Eisenhower in War and Peace
Jean Edward Smith
2012, 976 pp.
Amazon review is here
Perhaps because of the division in 21st century America between two parties in thrall to extremes, centrist Dwight "Ike" Eisenhower is very much in fashion today in the publishing world. The crown jewel of recent Eisenhower-related output, however, is likely Jean Edward Smith's Eisenhower In War and Peace. Smith, the author of multiple military, political and judicial biographies is the ideal biographer of Ike, and he delivers as perfect a product as could be hoped for in a work that stretches over 900 very well written pages.
Smith begins with the Eisenhower family history, dusting off legends and revealing some uncomfortable truths about Ike's father in particular. Still, he does not dwell too long on family and upbringing and by the end of the first chapter Ike has just graduated from the US Military Academy. The book is fast paced, with each chapter containing a new, interesting episode in Eisenhower's military, academic and then political life. It nicely transitions from Ike's military to political career, noting his speeches upon return to the US. The war's impact on the statesman's understanding of foreign affairs is evident when Ike tells an audience in New York City about the need to remain both strong and tolerant, always considering the rights of others while being unafraid to assert the US's own rights. Smith is fluent in the most recent scholarship. Readers will be presented with an up to date account of every significant aspect of Ike's life and career and Smith's well considered views on many of them.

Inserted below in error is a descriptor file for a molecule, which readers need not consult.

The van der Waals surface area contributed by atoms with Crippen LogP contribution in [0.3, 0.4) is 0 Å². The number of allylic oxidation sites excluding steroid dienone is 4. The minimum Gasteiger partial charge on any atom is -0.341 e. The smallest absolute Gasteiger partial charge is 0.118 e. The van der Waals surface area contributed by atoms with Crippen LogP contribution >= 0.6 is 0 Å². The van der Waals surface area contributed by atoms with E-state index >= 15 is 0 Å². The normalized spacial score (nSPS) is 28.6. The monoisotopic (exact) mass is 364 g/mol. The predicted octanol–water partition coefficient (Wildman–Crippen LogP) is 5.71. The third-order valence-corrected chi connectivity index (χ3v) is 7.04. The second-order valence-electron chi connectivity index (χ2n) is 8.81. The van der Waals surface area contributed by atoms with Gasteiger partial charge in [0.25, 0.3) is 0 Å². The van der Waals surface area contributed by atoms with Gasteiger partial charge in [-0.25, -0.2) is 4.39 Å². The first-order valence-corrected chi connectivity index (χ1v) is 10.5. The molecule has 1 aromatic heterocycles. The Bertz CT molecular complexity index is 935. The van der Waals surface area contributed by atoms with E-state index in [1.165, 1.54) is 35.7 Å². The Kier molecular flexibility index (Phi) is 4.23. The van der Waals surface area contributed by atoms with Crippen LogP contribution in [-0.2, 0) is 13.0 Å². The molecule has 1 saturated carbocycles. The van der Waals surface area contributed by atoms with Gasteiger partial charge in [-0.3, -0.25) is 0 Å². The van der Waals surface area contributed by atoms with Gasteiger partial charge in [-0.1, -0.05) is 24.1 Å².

Smith rarely falters. A notable example is his characterization of Hoover's reaction to the Depression ("watch[ing] from the sidelines, convinced that natural forces would set things straight"), an outdated view long since abandoned by historians. It's a particularly odd mistake for Smith, whose last work was a major biography of FDR. Another slight failing is Smith's occasional reference to military positions and entities without an adequate explanation for the novice (understandable given his immersion in military affairs for other books). The discussion of the Court's opinion in Brown is a bit muddled. Finally, his unsupported explanation of Ike's renaming of Camp David as "evidently hoping to erase the memory" of his war time patron FDR seems both odd and petty. These, however, hardly detract from what will be the crowning achievement of one of our most gifted historians, and a strong candidate for a Pulitzer Prize.